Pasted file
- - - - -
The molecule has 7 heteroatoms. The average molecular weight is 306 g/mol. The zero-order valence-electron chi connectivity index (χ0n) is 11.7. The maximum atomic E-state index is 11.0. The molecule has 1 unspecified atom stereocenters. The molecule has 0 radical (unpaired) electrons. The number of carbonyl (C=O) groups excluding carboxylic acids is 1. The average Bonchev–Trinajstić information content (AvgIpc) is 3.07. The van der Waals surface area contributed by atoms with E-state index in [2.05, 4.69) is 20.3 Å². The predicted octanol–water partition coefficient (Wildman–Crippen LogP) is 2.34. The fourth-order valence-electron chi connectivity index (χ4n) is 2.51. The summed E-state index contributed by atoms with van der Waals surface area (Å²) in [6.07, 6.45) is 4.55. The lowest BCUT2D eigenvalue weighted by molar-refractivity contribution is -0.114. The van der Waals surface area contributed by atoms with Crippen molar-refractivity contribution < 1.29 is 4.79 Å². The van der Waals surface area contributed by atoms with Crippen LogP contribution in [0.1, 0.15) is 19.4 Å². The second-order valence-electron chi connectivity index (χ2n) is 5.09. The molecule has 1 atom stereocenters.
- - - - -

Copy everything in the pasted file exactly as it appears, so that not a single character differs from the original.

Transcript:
The molecule has 7 heteroatoms. The average molecular weight is 306 g/mol. The zero-order valence-electron chi connectivity index (χ0n) is 11.7. The maximum atomic E-state index is 11.0. The molecule has 1 unspecified atom stereocenters. The molecule has 0 radical (unpaired) electrons. The number of carbonyl (C=O) groups excluding carboxylic acids is 1. The average Bonchev–Trinajstić information content (AvgIpc) is 3.07. The van der Waals surface area contributed by atoms with E-state index in [2.05, 4.69) is 20.3 Å². The predicted octanol–water partition coefficient (Wildman–Crippen LogP) is 2.34. The fourth-order valence-electron chi connectivity index (χ4n) is 2.51. The summed E-state index contributed by atoms with van der Waals surface area (Å²) in [6.07, 6.45) is 4.55. The lowest BCUT2D eigenvalue weighted by molar-refractivity contribution is -0.114. The van der Waals surface area contributed by atoms with Crippen molar-refractivity contribution < 1.29 is 4.79 Å². The van der Waals surface area contributed by atoms with Crippen LogP contribution in [0.1, 0.15) is 19.4 Å². The second-order valence-electron chi connectivity index (χ2n) is 5.09. The molecule has 1 atom stereocenters.